lecture material (Oct 16) supplementary
Topic 3: Truth (continues)
II. The three key features of analytic/synthetic sentences: A. a priori vs a posteriori a. "analytic sentences are a priori" we do not need to rely on our five senses to determine the trut
lecture material (Oct 9)
Topic 2: Fallacies
A. linguistic fallacies (taught) B. fallacies of omission (taught) C. fallacies of intrusion 1. against the person (ad hominem argument) argument and speaker character assassination guilt by associat
lecture material (Sept 25)
Topic 2: Fallacies
A. linguistic fallacies (taught)
B. fallacies of omission 1. false dilemma just two solutions/options 2. appeal to ignorance true because it hasn't been proved false 3. straw man to weaken/distort
Three tasks: 1. It'd be extremely helpful if you could read the article and answer these two questions before you come to the class. Don't forget to bring along the article. 2. Q1: What are the reasons in the article supporting this conclusion: "climate c
With respect to the conclusion: "we'll [the U.S. government] create jobs [in the U.S.]" (in 11), construct a detailed set of arguments from the information provided in the article.
Exporting Our Way to Stability (The New York Times, Nov. 5, 2010)
[First: a recapitulation of what I've said in class: the optimal number of items in that detailed set of argument should be no more than 10 components that you find in the article together with the given conclusion. Remember that the more you write, the m
Exercise on analogical reasoning Decide whether the additional statement strengthens, weakens, or is irrelevant to the following analogical argument. We know that heart attacks exist among family members due to similar lifestyle and genes. It really worri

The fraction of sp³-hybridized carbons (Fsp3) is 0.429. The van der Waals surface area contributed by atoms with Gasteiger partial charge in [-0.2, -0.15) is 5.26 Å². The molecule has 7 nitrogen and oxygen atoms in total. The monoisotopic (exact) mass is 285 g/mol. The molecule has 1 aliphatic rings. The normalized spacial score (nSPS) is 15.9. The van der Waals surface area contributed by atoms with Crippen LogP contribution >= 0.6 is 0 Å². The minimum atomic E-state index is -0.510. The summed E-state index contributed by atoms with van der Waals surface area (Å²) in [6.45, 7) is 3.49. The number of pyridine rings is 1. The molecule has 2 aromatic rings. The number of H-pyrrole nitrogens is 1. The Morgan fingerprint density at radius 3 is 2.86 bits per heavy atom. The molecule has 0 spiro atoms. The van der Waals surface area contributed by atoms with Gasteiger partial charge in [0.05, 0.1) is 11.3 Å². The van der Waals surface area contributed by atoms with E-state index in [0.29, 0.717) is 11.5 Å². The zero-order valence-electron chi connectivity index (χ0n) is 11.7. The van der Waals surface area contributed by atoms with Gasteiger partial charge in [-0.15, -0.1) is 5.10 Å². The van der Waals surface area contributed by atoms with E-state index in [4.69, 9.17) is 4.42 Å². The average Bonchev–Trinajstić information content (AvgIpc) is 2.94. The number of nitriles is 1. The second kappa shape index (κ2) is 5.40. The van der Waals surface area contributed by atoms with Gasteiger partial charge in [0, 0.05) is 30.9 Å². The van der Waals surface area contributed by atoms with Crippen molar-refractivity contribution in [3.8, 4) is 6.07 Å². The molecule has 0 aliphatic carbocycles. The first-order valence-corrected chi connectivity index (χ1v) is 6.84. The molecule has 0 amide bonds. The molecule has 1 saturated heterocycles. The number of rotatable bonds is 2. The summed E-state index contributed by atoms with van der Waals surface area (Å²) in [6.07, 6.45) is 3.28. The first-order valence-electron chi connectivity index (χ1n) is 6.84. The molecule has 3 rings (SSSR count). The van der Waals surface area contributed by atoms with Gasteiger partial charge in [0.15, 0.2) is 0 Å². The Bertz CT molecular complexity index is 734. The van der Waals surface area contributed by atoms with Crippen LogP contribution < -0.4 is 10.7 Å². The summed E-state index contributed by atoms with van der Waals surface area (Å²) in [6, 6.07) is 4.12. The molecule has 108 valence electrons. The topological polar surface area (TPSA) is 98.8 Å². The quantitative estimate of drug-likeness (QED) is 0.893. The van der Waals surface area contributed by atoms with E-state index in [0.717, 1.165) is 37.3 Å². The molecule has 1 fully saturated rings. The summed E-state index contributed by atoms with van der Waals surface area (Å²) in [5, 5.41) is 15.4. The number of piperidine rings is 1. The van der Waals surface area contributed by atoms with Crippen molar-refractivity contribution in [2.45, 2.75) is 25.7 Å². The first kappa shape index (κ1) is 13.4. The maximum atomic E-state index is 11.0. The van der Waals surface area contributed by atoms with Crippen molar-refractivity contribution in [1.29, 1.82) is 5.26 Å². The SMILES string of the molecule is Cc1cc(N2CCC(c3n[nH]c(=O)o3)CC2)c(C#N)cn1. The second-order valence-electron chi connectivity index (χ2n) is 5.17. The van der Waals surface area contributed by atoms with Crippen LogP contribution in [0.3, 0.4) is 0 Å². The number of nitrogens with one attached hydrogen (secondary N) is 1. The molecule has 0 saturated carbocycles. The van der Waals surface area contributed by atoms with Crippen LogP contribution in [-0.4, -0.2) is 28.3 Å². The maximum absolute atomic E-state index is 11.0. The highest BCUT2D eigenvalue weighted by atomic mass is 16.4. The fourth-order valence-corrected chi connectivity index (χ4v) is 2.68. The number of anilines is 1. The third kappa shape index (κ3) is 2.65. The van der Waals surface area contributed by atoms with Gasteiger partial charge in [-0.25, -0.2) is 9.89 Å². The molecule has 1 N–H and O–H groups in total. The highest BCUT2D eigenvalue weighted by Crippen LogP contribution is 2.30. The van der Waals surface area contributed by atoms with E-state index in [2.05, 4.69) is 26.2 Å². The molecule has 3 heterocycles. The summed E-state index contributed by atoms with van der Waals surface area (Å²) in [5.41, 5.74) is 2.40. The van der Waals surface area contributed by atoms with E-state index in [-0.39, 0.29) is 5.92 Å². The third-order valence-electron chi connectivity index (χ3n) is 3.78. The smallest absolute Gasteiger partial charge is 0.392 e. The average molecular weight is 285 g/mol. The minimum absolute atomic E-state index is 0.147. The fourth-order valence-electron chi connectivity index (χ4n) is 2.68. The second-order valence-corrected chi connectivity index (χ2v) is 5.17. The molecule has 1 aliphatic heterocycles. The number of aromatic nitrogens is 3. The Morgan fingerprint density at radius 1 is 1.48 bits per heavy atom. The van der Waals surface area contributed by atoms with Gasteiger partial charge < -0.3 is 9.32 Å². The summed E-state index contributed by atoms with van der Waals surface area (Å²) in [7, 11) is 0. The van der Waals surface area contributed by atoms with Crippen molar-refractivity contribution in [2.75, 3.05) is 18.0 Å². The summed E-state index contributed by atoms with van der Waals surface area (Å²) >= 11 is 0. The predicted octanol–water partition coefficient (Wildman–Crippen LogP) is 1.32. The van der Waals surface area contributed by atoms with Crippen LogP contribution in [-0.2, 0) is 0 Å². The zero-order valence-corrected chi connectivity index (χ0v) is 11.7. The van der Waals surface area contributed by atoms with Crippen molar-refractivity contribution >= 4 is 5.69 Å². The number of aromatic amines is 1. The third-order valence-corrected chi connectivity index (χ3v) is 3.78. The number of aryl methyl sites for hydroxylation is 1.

Logical Fallacies 1
LOGICAL FALLACIES HANDLIST: Arguments to Avoid when Writing
Fallacies are statements that might sound reasonable or true but are actually flawed or dishonest. When readers detect them, these logical fallacies backfire by making the aud
LANGUAGE, TRUTH AND LOGIC
THE traditional disputes of philosophers are, for the most part, as unwarranted as they are unfruitful. The surest way to end them is to establish beyond question
1 LANGUAGE, TRUTH, and LOGIC by A.J. Ayer Chapter 1: The Elimination of Metaphysics The traditional disputes of philosophers are, for the most part, as unwarranted as they are unfruitful. The surest way to end them is to establish beyond question what sho
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lecture material (Dec 4)
First attack: something transcends logic and it is "on a level higher than" logic 1. [T]he ordinary logical process of reasoning is powerless to give final satisfaction to our deepest spiritual needs. (p. 59) 2.
lecture material (Nov 13)
Mill's Methods 1. method of agreement Example 1 (the method of agreement) factors present A, B, C, . A, C, D, . A, D, E, . A, E, F, . .
1st instance: 2nd instance: 3rd instance: 4th instance: .
Example 2 (the m
lecture material (Nov 6)
Topic 4: Induction
A Common Form of Induction All Fs we have observed are G. (Or a1, a2, . . , an are all Fs that are also G.) Therefore, all Fs are G. NOTE: inferred from specific cases to a general rule Example 1 All metal thing
lecture material (Oct 30)
Topic 2: Truth (con't)
A. truth-condition B. cognitive meaning C. verification principle D. noncognitive meaning a: Each cat is wearing a bell or not wearing a bell. b: Each cat is wearing a bell today. c: Each cat should wear a
lecture material (Oct 16)
Appendix on linguistic misuses
natural language is bound to be incomplete, ambiguous, vague, carrying emotion, etc. (taught)
2. shift/distortion of meaning (taught) 3. incomplete meaning 4. emotiona